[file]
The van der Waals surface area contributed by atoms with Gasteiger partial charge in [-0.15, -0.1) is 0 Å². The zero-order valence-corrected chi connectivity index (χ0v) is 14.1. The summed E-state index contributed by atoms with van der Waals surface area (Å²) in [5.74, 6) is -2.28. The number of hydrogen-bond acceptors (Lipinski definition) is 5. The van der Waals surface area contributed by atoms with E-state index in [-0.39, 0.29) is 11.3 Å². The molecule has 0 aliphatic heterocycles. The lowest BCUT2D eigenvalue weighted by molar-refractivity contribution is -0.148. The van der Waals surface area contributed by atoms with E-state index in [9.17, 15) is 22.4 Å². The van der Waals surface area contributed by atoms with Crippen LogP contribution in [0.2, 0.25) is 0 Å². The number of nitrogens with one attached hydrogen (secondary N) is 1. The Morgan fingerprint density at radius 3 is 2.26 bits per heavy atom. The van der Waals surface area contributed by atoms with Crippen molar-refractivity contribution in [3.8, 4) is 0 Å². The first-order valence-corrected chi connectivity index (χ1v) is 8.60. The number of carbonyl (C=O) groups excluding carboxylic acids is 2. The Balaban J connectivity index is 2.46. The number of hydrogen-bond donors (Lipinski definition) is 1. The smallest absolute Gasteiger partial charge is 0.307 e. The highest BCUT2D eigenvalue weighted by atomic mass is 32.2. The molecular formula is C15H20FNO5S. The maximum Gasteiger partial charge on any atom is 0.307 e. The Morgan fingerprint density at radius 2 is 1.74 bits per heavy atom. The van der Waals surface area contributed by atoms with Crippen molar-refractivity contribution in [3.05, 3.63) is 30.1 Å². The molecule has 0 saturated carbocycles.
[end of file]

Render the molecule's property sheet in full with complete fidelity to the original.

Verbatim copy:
The van der Waals surface area contributed by atoms with Gasteiger partial charge in [-0.15, -0.1) is 0 Å². The zero-order valence-corrected chi connectivity index (χ0v) is 14.1. The summed E-state index contributed by atoms with van der Waals surface area (Å²) in [5.74, 6) is -2.28. The number of hydrogen-bond acceptors (Lipinski definition) is 5. The van der Waals surface area contributed by atoms with E-state index in [-0.39, 0.29) is 11.3 Å². The molecule has 0 aliphatic heterocycles. The lowest BCUT2D eigenvalue weighted by molar-refractivity contribution is -0.148. The van der Waals surface area contributed by atoms with E-state index in [9.17, 15) is 22.4 Å². The van der Waals surface area contributed by atoms with Crippen LogP contribution in [0.2, 0.25) is 0 Å². The number of nitrogens with one attached hydrogen (secondary N) is 1. The Morgan fingerprint density at radius 3 is 2.26 bits per heavy atom. The van der Waals surface area contributed by atoms with Crippen molar-refractivity contribution in [3.8, 4) is 0 Å². The first-order valence-corrected chi connectivity index (χ1v) is 8.60. The number of carbonyl (C=O) groups excluding carboxylic acids is 2. The Balaban J connectivity index is 2.46. The number of hydrogen-bond donors (Lipinski definition) is 1. The smallest absolute Gasteiger partial charge is 0.307 e. The highest BCUT2D eigenvalue weighted by atomic mass is 32.2. The molecular formula is C15H20FNO5S. The maximum Gasteiger partial charge on any atom is 0.307 e. The Morgan fingerprint density at radius 2 is 1.74 bits per heavy atom. The van der Waals surface area contributed by atoms with Crippen molar-refractivity contribution in [3.05, 3.63) is 30.1 Å². The molecule has 0 saturated carbocycles.